Strategic Plans—Helping Lawyers & Law Firms Find Their Way
Plans are most effective when they start from an honest assessment of the firm or group or individual’s current situation. Effective plans are based on competitive intelligence gathered during interviews or conversations with partners, associates, staff, clients, competitors, and business leaders. Further intelligence is also gained through secondary and on-line research. These assessments and competitive intelligence gathering exercises can be rigorous and thorough or quick and just in time, depending on the circumstances. To map the correct route, you must start where you are and you must clearly identify where you want to go, as well as identify the obstacles you’ll face along the way.
A well-designed plan should leave no doubt about the destination. It should describe why and how and who and when, as well as where. Some of the best plans are very short, and highly actionable, with clear assignments of responsibility and accurate timelines.
The corporate section of a very large firm wanted to explore whether it was time for them to consider a strategic plan. Allowing every partner free rein had been a successful strategy for many years, and they wondered whether a more organized approach would yield benefits and whether partners had the appetite for more leadership. I interviewed several partners in advance of the retreat in order to better understand their positions and opinions, prepared a list of topics to cover based on those conversations, and developed a set of meeting guidelines to help everyone understand the behaviors that were desirable and those that would be unproductive. During the retreat discussions, I helped keep the group together, bringing them back to the core agenda when they strayed, while allowing partners to express their thoughts fully enough to feel that they had been heard. In the end, the group made significant progress and, post-retreat, continues to move forward under the leadership of a steering group. Without having taken time to create buy-in from all partners, the nascent planning process might have been derailed.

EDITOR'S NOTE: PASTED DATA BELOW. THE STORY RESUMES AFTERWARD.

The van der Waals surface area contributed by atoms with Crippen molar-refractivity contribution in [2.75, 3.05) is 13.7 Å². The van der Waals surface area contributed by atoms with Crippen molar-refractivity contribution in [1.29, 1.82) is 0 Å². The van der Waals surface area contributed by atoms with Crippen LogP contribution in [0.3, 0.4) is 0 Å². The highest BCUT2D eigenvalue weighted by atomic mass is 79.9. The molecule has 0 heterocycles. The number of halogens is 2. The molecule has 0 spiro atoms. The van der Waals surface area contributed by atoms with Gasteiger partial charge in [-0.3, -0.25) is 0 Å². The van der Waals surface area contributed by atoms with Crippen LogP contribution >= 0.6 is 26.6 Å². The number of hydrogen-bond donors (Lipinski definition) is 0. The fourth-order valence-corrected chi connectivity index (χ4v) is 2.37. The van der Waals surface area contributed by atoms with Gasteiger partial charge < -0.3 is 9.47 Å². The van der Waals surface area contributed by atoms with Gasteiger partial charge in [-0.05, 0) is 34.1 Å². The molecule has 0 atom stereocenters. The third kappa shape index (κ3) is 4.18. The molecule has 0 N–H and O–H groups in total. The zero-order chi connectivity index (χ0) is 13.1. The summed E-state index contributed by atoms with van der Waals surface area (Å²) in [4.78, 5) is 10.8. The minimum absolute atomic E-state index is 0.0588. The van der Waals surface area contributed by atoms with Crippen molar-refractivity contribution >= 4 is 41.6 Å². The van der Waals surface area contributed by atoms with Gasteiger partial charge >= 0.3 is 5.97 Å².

In early 2006, I guided a small firm through a strategic planning process after conducting client, prospect, and referral source and competitor interviews. After guided discussions, the firm developed a strategic plan that included a list of clients and prospect to cultivate and types of work to avoid, as well as an outline of the key strengths of each attorney. We went on to develop management policies and procedures to ensure the continued success of the firm. As the managing partner said at the conclusion of our meetings, “you made it possible for us to have life-altering conversations.” No one could have touched me more—this is work worth doing.
Other examples of my strategic planning and facilitation work include:
Presentations on Strategic Planning: